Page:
MZ: And the title Vice again you have chosen very ambiguously. It’s also a reflection of what actually happens musically in the performance?


PK: Yes, that’s exactly how it is. So there are two major readings that you can take with you. On the one hand, this classically read »vice« means bringing together two constellations, between which a hierarchy is established, i.e. someone is at the top and the other constellation is placed below as a vice constellation, but can step in as a substitute with the same rights and obligations if the main constellation fails. So that is, of course, the obvious interpretation. And secondly, for me it also refersif you translate it directlyto the vicious, the wicked. On the one hand, this term stands very, very prominently for pop culture from the eighties, which has experienced a huge wave of nostalgia in recent years, especially in pop culture products of our time, and which has produced forms in various media that refer to sounds or idioms from the eighties. Howeverand here we come back to the production mechanisms that I mentioned earliercontemporary production mechanisms and influences from today are used, resulting in a very strange melange, a sound or a media image that refers to 80s aesthetics, but which never existed back thenI can’t know because I wasn’t alive then. And this mimetic process of imitating something and generating something new from it that perhaps never had a role model, which of course opens up a super big association with nostalgic transfiguration and idealizationthat comes in on the other side and I also find that very exciting.


MZ: How great is your longing to tear down these boundaries between popular culture and phenomena like »New Music«, which is now a time-honored, over 110 years old term. Is that also of importance for you or does this demarcation no longer play a major role for youin your generation anyway?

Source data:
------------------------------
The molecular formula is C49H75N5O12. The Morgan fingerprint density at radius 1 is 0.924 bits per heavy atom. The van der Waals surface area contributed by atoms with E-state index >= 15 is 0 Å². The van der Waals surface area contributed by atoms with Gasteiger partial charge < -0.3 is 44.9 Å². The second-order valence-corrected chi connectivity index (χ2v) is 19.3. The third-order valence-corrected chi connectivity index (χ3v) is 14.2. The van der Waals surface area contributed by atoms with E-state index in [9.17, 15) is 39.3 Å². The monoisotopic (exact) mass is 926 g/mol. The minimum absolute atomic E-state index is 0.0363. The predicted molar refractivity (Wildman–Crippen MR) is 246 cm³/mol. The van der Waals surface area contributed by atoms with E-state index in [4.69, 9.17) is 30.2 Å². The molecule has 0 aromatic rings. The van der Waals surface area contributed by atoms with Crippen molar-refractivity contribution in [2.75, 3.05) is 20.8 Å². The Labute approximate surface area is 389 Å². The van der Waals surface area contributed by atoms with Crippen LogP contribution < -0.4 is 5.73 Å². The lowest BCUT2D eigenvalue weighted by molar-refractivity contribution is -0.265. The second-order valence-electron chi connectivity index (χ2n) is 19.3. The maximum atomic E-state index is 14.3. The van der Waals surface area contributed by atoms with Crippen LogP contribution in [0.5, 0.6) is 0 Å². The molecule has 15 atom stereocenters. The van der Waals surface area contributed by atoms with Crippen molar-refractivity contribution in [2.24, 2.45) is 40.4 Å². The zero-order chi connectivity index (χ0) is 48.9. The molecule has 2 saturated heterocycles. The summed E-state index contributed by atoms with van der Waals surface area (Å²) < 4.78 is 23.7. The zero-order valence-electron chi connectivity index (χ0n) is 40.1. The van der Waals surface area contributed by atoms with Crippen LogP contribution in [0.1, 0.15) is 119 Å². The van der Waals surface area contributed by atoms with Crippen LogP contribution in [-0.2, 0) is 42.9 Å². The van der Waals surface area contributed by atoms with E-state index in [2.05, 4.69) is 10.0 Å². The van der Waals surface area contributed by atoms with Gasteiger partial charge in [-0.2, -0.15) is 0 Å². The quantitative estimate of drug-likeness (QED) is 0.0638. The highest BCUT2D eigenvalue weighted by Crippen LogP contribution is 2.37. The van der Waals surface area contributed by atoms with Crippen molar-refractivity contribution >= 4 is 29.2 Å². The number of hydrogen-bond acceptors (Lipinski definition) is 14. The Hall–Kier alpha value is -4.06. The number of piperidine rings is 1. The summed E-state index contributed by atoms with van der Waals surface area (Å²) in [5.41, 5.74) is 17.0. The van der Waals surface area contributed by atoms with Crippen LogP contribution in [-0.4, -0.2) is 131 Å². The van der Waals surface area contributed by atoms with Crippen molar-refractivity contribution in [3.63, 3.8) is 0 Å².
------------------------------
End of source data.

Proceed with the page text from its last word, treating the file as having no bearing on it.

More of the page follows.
PK: First of all, I would deny that this demarcation has ever existed, as it is simply a construction. So if we stick with the pop culture example: For me, it is in my personal interest, but also in my research, that if you look back over the last, let’s really say, 100 years, the boundaries have always been blurred, that pop culture products have always had an influence on high culture and vice versaif we want to define and call it that. It starts back in the 60s and 70s, when films likethe best-known example is Kubrick’s 2001use pieces of contemporary, classical music for their soundtracks and make them known to a wide audience in the first place through this use, through the fact that it takes place in pop culture. To this day, I think there are people who, when they hear the opening of Zarathustra by Strauss or the Ligeti pieces, immediately think: »Yes, that’s the 2001 music.« So that’s the smallest, simplest example. And I think something like that also runs through a bit: For example, the production mechanisms at the beginning of the 50s and in the 60s, in the electronic studios, at WDR, at SWRthis production technology, I have it here today on my device, on my computer, in my software, which is mainly used to create pop music, electronic music. So it’s always been connected somehow. So inspiration and boundaries are fluid and I don’t think that’s a bad thing, on the contrary. I always find that very exciting to observe, even today. I think you can also talk about current trends on both sides. In contemporary music, due to the smaller size of the scene, you get to know what the current trends are incredibly quickly, for example the whole aesthetic of extended playing techniques. What began with Lachenmann has simply resulted in a sound catalog to this day. It’s like a sample database, if we want to put it that way. Just as there are somehow the idiomatic electro-synth sounds of the 80s, there is a sound catalog of extended playing techniques in contemporary music. So it’s not for nothing that there are already sound files where I can simply buy and access them collectively. So it’s reproducible, it interlocks and I could go on for hours with these little observations that I make every day, somehow drawing from them what drives me.